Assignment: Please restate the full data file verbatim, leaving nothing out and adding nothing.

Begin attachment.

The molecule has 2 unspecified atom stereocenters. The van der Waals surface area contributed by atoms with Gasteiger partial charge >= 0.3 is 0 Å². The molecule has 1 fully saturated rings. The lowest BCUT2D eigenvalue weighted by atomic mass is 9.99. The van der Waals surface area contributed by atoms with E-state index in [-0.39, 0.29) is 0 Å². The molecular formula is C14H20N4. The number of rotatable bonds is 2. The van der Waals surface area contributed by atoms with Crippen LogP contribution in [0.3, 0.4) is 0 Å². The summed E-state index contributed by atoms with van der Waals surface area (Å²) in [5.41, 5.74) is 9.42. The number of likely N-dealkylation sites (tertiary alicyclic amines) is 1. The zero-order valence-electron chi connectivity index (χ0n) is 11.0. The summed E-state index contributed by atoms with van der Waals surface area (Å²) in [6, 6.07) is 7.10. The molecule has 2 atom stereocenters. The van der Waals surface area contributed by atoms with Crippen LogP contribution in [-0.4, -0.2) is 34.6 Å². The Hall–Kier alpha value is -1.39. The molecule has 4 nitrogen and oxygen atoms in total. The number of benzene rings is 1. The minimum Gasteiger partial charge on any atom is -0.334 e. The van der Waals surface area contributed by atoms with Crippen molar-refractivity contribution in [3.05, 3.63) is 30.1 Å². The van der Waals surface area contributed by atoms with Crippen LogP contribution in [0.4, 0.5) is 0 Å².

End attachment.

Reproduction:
The molecule has 2 unspecified atom stereocenters. The van der Waals surface area contributed by atoms with Gasteiger partial charge >= 0.3 is 0 Å². The molecule has 1 fully saturated rings. The lowest BCUT2D eigenvalue weighted by atomic mass is 9.99. The van der Waals surface area contributed by atoms with E-state index in [-0.39, 0.29) is 0 Å². The molecular formula is C14H20N4. The number of rotatable bonds is 2. The van der Waals surface area contributed by atoms with Crippen LogP contribution in [0.3, 0.4) is 0 Å². The summed E-state index contributed by atoms with van der Waals surface area (Å²) in [5.41, 5.74) is 9.42. The number of likely N-dealkylation sites (tertiary alicyclic amines) is 1. The zero-order valence-electron chi connectivity index (χ0n) is 11.0. The summed E-state index contributed by atoms with van der Waals surface area (Å²) in [6, 6.07) is 7.10. The molecule has 2 atom stereocenters. The van der Waals surface area contributed by atoms with Crippen LogP contribution in [-0.4, -0.2) is 34.6 Å². The Hall–Kier alpha value is -1.39. The molecule has 4 nitrogen and oxygen atoms in total. The number of benzene rings is 1. The minimum Gasteiger partial charge on any atom is -0.334 e. The van der Waals surface area contributed by atoms with Crippen molar-refractivity contribution in [3.05, 3.63) is 30.1 Å². The van der Waals surface area contributed by atoms with Crippen LogP contribution in [0.4, 0.5) is 0 Å².